The HR round up for 2019.... and what's to come for 2020!
2018 brought us some fundamental employment law changes and 2019 has been no different.
In 2018 we saw changes to occupational pensions revaluation rate, national minimum wage rises, increases to SSP, SMP and all family related pay rates and a change to tax treatment of payments made in lieu of notice. But one of the most talked about changes was the implementation of the General Data Protection Regulation 2016 which came into force on the 25th May 2018.
The Government's National Living Wage was introduced on 1 April 2016 for all working people aged 25 and over, and is currently set at £7.20 per hour. In April 2017 it will go up to £7.50. The current National Minimum Wage for those under the age of 25 still applies.
- Most workers over school leaving age will be entitled to receive the NMW.
- The NMW /NLW rate is reviewed annually by the Low Pay Commission.
- HM Revenue & Customs (HRMC) can take employers to court for not paying the NMW/NLW.
October often brings exciting occasions and events including Halloween. However it also brings changes to the world of employment law.
As such employers should be aware of the following changes that are now in force:
1. Increase in the National Minimum Wage
Age Previous NMW NMW from 1.10.15
(per hour) (per hour)
As the Conservative Party conference in Manchester commenced this week, Chancellor George Osborne made his announcement proposing shared parental leave be extended to working grandparents.
Currently, the employee and the other parent are jointly entitled to a maximum of 50 weeks of SPL between them, subject to satisfying the eligibility conditions for entitlement to SPL. All of the 52 weeks of maternity leave, except the two-week period of compulsory maternity leave after birth, are available for sharing between both parents as SPL, less the weeks spent by the child's mother on maternity leave.
From the 1 July 2015 new holiday pay rules
came into effect. The Employment Appeal
Tribunal ruled that employers must factor in overtime, commissions and bonuses
when making holiday pay calculations instead of just basic pay.
employees receive irregular remuneration due to the inclusion of the above
factors you will need to calculate holiday pay based on total earnings of the
previous 12 weeks.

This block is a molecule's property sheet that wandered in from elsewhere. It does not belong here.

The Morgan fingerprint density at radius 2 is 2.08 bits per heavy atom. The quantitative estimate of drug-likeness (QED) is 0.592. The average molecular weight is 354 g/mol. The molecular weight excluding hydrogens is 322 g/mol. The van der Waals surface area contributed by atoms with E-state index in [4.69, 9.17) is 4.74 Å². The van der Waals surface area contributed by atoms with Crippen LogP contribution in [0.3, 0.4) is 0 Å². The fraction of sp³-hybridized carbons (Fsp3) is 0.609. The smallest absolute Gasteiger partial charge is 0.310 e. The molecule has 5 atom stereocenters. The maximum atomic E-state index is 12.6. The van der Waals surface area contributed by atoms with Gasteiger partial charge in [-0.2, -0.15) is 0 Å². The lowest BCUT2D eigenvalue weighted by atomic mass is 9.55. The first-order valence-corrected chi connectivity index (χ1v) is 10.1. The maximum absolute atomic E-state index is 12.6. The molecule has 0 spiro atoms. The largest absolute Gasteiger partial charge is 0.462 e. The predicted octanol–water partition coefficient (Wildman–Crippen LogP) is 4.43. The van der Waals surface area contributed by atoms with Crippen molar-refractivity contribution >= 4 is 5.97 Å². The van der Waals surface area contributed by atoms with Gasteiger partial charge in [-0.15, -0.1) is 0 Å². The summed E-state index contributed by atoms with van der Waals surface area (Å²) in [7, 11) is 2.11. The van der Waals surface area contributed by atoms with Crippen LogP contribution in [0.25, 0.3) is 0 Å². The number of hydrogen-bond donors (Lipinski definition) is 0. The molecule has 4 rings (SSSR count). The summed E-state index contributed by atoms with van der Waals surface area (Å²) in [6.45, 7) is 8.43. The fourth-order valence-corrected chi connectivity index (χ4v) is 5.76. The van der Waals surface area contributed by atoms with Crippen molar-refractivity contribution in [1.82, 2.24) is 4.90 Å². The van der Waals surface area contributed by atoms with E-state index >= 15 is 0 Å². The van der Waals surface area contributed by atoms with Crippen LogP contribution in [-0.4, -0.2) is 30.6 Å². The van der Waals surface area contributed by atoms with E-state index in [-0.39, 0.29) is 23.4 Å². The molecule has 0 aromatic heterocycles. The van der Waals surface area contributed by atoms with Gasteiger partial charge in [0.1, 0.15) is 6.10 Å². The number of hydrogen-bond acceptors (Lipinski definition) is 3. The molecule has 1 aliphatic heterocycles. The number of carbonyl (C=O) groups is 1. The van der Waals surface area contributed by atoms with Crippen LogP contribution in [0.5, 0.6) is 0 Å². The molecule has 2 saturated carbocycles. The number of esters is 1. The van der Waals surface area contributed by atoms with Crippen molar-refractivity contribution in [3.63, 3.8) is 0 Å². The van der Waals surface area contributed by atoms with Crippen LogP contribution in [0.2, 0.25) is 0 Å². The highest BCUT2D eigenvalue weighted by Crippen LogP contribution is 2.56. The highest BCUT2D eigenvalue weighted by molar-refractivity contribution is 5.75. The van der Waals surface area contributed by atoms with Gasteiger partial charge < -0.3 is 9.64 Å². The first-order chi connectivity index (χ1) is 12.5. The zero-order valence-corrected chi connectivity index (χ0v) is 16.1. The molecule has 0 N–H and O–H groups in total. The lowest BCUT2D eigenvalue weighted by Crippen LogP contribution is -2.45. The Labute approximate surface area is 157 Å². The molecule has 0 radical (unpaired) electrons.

- Guaranteed overtime requires the employer
to offer overtime and the employee to work it.
Over the last few months I have received multiple
queries about Working Time Regulations and what is counted and not counted in
respect of the travel element.
When calculating “working
time” for the purposes of Working Time Regulations, any time spent by an
employee travelling from their home to the first client’s premises and from the
last client’s premises back to their home has never been deemed as part of
their working hours.
However, this may all
Federación de Servicios
Privados del Sindicato Comisiones Obreras vs.
The government has a new ‘Fit for Work’ Service which is being rolled
out prior to a full implementation planned for May 2015. This is linked to the
government stopping compensation paid to employers’ for statutory sick pay
(SSP) as of April 2015.
FFW Service will offer the following…
- Free referrals for an occupational health assessment for employees
who have reached, or whose GP expects them to reach, 4 weeks of sickness
- Free health and work advice through its website and a telephone
advice line to help with absence prevention.
Historically paid holiday has
been based on ‘basic pay’ only in the UK. However, after a recent Employment Appeal
Tribunal decision, this approach has been deemed not in line with European
Working Time Directive. As such, employers now must take into account overall
remuneration when calculating holiday pay for employees.
Under EU Law, full time employee’s statutory entitlement is four weeks
holiday pay for each year. This works well as a general rule however variations
around this can cause some confusion.
As most business know national minimum wage
increases every October. 2014 is no different though through a bidrecommended by the independent Low Pay Commission (LPC)
this year will see the biggest rise since 2008 for low paid employees. This
decision is expected to boost the amount workers take home by as much as £355
per year. This increase will affect employees aged 21 and over.
Vince Cable officially stated “This will benefit over one million workers on
national minimum wage and marks the start of a welcome new phase in minimum
At the end of each year we find
ourselves reflecting on our achievements, mistakes or missed opportunities of
the last 12 month and looking forward to what the year ahead may hold.
We will make resolutions that we don’t
keep such as living a healthier life style and going to the gym knowing deep
down it won’t happen. But most of us will at some point be faced with an
employment related issue such as seeking a new job with better prospects or
progressing within our existing Company or a more sinister issue such as a